Genome sequencing has also engendered a new approach to cancer research. Last year, Elaine Mardis and her team at Washington University School of Medicine in St. Louis sequenced the complete genomes of cancerous and normal tissue in a patient with acute myeloid leukemia, identifying 10 mutated genes that appear to play a role in this cancer. This year, her team has sequenced the genome of four different types of tissue from a breast-cancer patient–the normal genome, DNA from the primary tumor, DNA from a metastatic brain tumor (a secondary tumor formed from cancer cells originally from the breast tumor), and DNA from the patient’s cancerous tissue implanted into a mouse. (Because the cancerous tissue removed during surgery is often inadequate for genetic research, scientists sometimes grow tumor tissue from the patient’s cancer cells in mice.)
While the vast majority of the sequence will be identical in all four samples, identifying differences could pinpoint the genetic changes that lead to the initial formation of the tumor, as well as those that trigger metastasis. If scientists can find drugs that block the primary tumor from spreading, cancer could be converted into a manageable chronic disease.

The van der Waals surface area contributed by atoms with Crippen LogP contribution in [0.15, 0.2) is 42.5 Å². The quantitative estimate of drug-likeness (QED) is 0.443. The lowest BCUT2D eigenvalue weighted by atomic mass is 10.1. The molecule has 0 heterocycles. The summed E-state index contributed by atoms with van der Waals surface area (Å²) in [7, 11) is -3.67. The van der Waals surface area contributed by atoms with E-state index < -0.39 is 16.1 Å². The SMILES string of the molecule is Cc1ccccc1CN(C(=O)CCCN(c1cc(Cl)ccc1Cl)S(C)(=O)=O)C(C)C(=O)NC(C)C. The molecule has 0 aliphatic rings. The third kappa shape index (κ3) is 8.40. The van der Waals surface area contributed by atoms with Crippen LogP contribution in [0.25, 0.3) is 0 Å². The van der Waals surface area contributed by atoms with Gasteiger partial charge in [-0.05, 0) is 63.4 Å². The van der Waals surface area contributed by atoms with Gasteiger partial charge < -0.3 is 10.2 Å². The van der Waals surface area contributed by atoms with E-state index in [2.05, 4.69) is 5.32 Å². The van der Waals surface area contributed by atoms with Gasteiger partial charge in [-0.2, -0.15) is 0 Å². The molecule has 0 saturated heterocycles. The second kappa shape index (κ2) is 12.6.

Mardis’s team has already identified a number of variants that are unique to either the primary tumor or the metastatic tumor. They have also found some variants that appear in both but are more common in the metastatic tissue, suggesting that this type of mutation might enable cells to spread through the body. “We are now looking at breast-cancer-derived brain, lung, and liver tumors to see if there are commonalities in metastatic disease,” says Mardis. Her center aims to sequence 150 cancer genomes this year. Next year, that number will likely seem small.